Apparently, Hillel was translating the words of Ve’ohavta lerei’acha kamocha and telling the man that this mitzvah is the foundation of the Torah. To treat other people the way you want to be treated is not just a nice thing to do; it is not just another mitzvah of the 613 mitzvos. Rather, it is the underpinning of the entire Torah. In fact, Rashi reminds us that it was Rabi Akiva who stated that Ve’ohavta lerei’acha kamocha is one of the major rules of the Torah.
Thus, one who is not considerate of other people’s feelings is lacking in his knowledge of Torah. The Mishnah in Pirkei Avos (3:17) goes further and states that “Im ein derech eretz, ein Torah – Without proper conduct, there can be no Torah.” One who is unable to conduct himself properly cannot be a student of Torah.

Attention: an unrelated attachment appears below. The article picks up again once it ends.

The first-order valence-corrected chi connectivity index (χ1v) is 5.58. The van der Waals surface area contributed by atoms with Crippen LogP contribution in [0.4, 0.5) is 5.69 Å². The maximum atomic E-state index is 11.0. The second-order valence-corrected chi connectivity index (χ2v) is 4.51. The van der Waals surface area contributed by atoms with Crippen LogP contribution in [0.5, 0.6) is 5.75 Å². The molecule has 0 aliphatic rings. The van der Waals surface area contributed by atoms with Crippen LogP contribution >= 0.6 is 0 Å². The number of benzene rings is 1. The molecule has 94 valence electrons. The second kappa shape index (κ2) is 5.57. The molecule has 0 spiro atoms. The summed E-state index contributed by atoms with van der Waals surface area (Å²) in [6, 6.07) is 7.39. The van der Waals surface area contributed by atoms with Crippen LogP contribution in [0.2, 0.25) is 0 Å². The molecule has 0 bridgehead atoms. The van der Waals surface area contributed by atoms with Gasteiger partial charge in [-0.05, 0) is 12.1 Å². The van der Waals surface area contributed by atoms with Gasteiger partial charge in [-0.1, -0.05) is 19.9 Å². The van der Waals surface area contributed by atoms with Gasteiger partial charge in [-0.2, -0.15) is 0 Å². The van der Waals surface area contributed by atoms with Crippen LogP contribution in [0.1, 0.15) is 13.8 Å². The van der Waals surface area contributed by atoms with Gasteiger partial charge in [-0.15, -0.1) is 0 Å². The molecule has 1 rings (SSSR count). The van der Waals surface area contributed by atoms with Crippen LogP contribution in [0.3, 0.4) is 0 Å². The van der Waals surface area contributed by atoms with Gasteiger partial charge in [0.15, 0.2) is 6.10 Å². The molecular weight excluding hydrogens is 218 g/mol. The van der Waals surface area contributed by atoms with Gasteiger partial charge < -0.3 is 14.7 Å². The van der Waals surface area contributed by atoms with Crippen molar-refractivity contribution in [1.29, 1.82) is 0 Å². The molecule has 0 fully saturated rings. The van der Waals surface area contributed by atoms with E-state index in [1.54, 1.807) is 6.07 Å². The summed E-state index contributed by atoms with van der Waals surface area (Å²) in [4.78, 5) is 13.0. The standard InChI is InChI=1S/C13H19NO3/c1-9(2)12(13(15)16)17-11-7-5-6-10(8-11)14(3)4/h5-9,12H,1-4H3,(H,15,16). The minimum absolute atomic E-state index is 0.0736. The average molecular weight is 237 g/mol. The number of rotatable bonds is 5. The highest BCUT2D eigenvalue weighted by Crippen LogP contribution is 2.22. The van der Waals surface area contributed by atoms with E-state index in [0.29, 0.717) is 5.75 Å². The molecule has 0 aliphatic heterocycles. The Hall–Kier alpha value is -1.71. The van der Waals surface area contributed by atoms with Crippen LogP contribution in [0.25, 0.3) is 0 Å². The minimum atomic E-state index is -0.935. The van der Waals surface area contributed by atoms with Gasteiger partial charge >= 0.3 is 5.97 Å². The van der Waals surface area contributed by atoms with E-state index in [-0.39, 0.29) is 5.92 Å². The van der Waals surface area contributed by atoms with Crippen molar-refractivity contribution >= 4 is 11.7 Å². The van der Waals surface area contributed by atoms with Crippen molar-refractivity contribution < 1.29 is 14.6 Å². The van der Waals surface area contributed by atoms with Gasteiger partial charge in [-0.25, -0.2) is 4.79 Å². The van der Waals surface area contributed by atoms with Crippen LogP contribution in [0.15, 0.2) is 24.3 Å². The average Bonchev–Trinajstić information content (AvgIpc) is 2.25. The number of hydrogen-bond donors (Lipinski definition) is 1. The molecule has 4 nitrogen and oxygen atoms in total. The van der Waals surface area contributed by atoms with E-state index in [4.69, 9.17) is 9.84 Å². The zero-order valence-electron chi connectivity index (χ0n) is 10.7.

Rabbeinu Yonah, in his commentary on Pirkei Avos, explains that the Torah cannot fit into a person who does not have proper middos. Rav Chaim Vital explains it further in Shaarei Kedusha (1:2), where he states that proper middos are the seat and foundation for the nefesh hasichlis and without them the nefesh cannot carry out its obligation to observe the mitzvos. He explains that this is the reason that there is no commandment in the Torah for a person to behave properly, for the obligation to be a mentch precedes the mitzvos, and without it we cannot observe any of the 613 mitzvos.
With this we can understand the Mishnah in the third perek of Pirkei Avos which states, “One who finds favor in the eyes of man finds favor in the eyes of Hashem.” The Mishnah does not mean to say that we should engage in activities which win us short-term plaudits by superficial, evil and power-hungry people who appreciate chanifah. Rather, the intention of the Mishnah is to teach us that whatever we say or do as we interact with others must be in consonance with the laws of derech eretz and middos tovos.